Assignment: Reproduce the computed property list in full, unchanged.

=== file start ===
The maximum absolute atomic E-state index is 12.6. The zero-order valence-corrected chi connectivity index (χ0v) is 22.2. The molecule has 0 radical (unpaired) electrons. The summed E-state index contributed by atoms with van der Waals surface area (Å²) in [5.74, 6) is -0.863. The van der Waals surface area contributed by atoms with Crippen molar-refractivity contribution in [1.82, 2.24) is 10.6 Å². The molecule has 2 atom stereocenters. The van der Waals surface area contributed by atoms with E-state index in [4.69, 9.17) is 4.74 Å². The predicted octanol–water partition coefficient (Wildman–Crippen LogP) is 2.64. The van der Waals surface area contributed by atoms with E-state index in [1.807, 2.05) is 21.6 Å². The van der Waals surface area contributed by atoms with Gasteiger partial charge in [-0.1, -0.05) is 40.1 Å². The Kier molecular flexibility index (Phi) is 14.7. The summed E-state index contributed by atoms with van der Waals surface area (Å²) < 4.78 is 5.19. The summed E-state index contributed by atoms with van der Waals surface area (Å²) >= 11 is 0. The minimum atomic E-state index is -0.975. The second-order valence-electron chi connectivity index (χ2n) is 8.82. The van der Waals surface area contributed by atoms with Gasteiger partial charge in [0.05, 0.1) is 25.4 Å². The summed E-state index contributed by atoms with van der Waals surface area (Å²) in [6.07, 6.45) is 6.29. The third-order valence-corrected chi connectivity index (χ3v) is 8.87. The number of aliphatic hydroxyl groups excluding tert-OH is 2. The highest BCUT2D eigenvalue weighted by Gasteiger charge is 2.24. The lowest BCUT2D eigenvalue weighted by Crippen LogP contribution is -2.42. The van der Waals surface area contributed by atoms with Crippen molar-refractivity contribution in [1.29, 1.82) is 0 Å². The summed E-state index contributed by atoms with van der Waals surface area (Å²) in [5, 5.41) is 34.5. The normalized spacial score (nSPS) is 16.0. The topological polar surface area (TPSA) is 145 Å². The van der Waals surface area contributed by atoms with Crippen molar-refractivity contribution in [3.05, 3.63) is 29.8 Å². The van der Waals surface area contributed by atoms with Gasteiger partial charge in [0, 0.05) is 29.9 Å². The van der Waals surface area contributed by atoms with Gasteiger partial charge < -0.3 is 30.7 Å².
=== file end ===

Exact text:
The maximum absolute atomic E-state index is 12.6. The zero-order valence-corrected chi connectivity index (χ0v) is 22.2. The molecule has 0 radical (unpaired) electrons. The summed E-state index contributed by atoms with van der Waals surface area (Å²) in [5.74, 6) is -0.863. The van der Waals surface area contributed by atoms with Crippen molar-refractivity contribution in [1.82, 2.24) is 10.6 Å². The molecule has 2 atom stereocenters. The van der Waals surface area contributed by atoms with E-state index in [4.69, 9.17) is 4.74 Å². The predicted octanol–water partition coefficient (Wildman–Crippen LogP) is 2.64. The van der Waals surface area contributed by atoms with E-state index in [1.807, 2.05) is 21.6 Å². The van der Waals surface area contributed by atoms with Gasteiger partial charge in [-0.1, -0.05) is 40.1 Å². The Kier molecular flexibility index (Phi) is 14.7. The summed E-state index contributed by atoms with van der Waals surface area (Å²) < 4.78 is 5.19. The summed E-state index contributed by atoms with van der Waals surface area (Å²) >= 11 is 0. The minimum atomic E-state index is -0.975. The second-order valence-electron chi connectivity index (χ2n) is 8.82. The van der Waals surface area contributed by atoms with Gasteiger partial charge in [0.05, 0.1) is 25.4 Å². The summed E-state index contributed by atoms with van der Waals surface area (Å²) in [6.07, 6.45) is 6.29. The third-order valence-corrected chi connectivity index (χ3v) is 8.87. The number of aliphatic hydroxyl groups excluding tert-OH is 2. The highest BCUT2D eigenvalue weighted by Gasteiger charge is 2.24. The lowest BCUT2D eigenvalue weighted by Crippen LogP contribution is -2.42. The van der Waals surface area contributed by atoms with Crippen molar-refractivity contribution in [1.29, 1.82) is 0 Å². The summed E-state index contributed by atoms with van der Waals surface area (Å²) in [5, 5.41) is 34.5. The normalized spacial score (nSPS) is 16.0. The topological polar surface area (TPSA) is 145 Å². The van der Waals surface area contributed by atoms with Crippen molar-refractivity contribution in [3.05, 3.63) is 29.8 Å². The van der Waals surface area contributed by atoms with Gasteiger partial charge in [0, 0.05) is 29.9 Å². The van der Waals surface area contributed by atoms with Gasteiger partial charge < -0.3 is 30.7 Å².